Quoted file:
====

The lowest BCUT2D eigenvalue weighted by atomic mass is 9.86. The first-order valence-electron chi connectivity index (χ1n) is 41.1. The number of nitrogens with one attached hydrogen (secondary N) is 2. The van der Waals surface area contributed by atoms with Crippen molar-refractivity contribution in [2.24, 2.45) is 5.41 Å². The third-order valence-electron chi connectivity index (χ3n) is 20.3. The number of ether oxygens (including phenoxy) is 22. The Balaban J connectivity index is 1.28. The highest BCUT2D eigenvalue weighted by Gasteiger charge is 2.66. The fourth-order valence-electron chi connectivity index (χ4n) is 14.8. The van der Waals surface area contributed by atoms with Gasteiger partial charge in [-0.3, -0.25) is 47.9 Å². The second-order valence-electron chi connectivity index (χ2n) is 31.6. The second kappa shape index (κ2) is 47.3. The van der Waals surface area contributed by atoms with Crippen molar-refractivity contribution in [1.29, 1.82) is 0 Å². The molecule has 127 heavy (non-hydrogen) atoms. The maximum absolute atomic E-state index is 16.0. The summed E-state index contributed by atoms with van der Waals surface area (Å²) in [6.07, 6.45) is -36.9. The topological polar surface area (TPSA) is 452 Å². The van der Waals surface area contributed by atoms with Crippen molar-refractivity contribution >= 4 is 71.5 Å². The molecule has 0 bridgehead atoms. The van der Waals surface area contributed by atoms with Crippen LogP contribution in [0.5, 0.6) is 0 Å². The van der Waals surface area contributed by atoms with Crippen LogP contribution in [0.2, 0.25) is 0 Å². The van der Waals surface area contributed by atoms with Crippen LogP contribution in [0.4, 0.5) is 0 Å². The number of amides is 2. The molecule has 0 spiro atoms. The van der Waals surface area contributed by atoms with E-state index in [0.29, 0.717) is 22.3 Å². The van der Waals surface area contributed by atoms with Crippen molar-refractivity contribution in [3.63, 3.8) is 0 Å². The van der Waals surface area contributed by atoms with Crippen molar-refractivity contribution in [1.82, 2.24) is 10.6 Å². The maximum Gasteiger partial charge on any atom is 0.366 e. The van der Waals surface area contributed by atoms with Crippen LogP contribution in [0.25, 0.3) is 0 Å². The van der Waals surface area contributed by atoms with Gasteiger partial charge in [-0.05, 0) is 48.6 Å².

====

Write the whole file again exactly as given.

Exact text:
The lowest BCUT2D eigenvalue weighted by atomic mass is 9.86. The first-order valence-electron chi connectivity index (χ1n) is 41.1. The number of nitrogens with one attached hydrogen (secondary N) is 2. The van der Waals surface area contributed by atoms with Crippen molar-refractivity contribution in [2.24, 2.45) is 5.41 Å². The third-order valence-electron chi connectivity index (χ3n) is 20.3. The number of ether oxygens (including phenoxy) is 22. The Balaban J connectivity index is 1.28. The highest BCUT2D eigenvalue weighted by Gasteiger charge is 2.66. The fourth-order valence-electron chi connectivity index (χ4n) is 14.8. The van der Waals surface area contributed by atoms with Gasteiger partial charge in [-0.3, -0.25) is 47.9 Å². The second-order valence-electron chi connectivity index (χ2n) is 31.6. The second kappa shape index (κ2) is 47.3. The van der Waals surface area contributed by atoms with Crippen molar-refractivity contribution in [1.29, 1.82) is 0 Å². The molecule has 127 heavy (non-hydrogen) atoms. The maximum absolute atomic E-state index is 16.0. The summed E-state index contributed by atoms with van der Waals surface area (Å²) in [6.07, 6.45) is -36.9. The topological polar surface area (TPSA) is 452 Å². The van der Waals surface area contributed by atoms with Crippen molar-refractivity contribution >= 4 is 71.5 Å². The molecule has 0 bridgehead atoms. The van der Waals surface area contributed by atoms with Crippen LogP contribution in [0.5, 0.6) is 0 Å². The van der Waals surface area contributed by atoms with Crippen LogP contribution in [0.2, 0.25) is 0 Å². The van der Waals surface area contributed by atoms with Crippen LogP contribution in [0.4, 0.5) is 0 Å². The number of amides is 2. The molecule has 0 spiro atoms. The van der Waals surface area contributed by atoms with E-state index in [0.29, 0.717) is 22.3 Å². The van der Waals surface area contributed by atoms with Crippen molar-refractivity contribution in [3.63, 3.8) is 0 Å². The van der Waals surface area contributed by atoms with Crippen molar-refractivity contribution in [1.82, 2.24) is 10.6 Å². The maximum Gasteiger partial charge on any atom is 0.366 e. The van der Waals surface area contributed by atoms with Crippen LogP contribution in [0.25, 0.3) is 0 Å². The van der Waals surface area contributed by atoms with Gasteiger partial charge in [-0.05, 0) is 48.6 Å².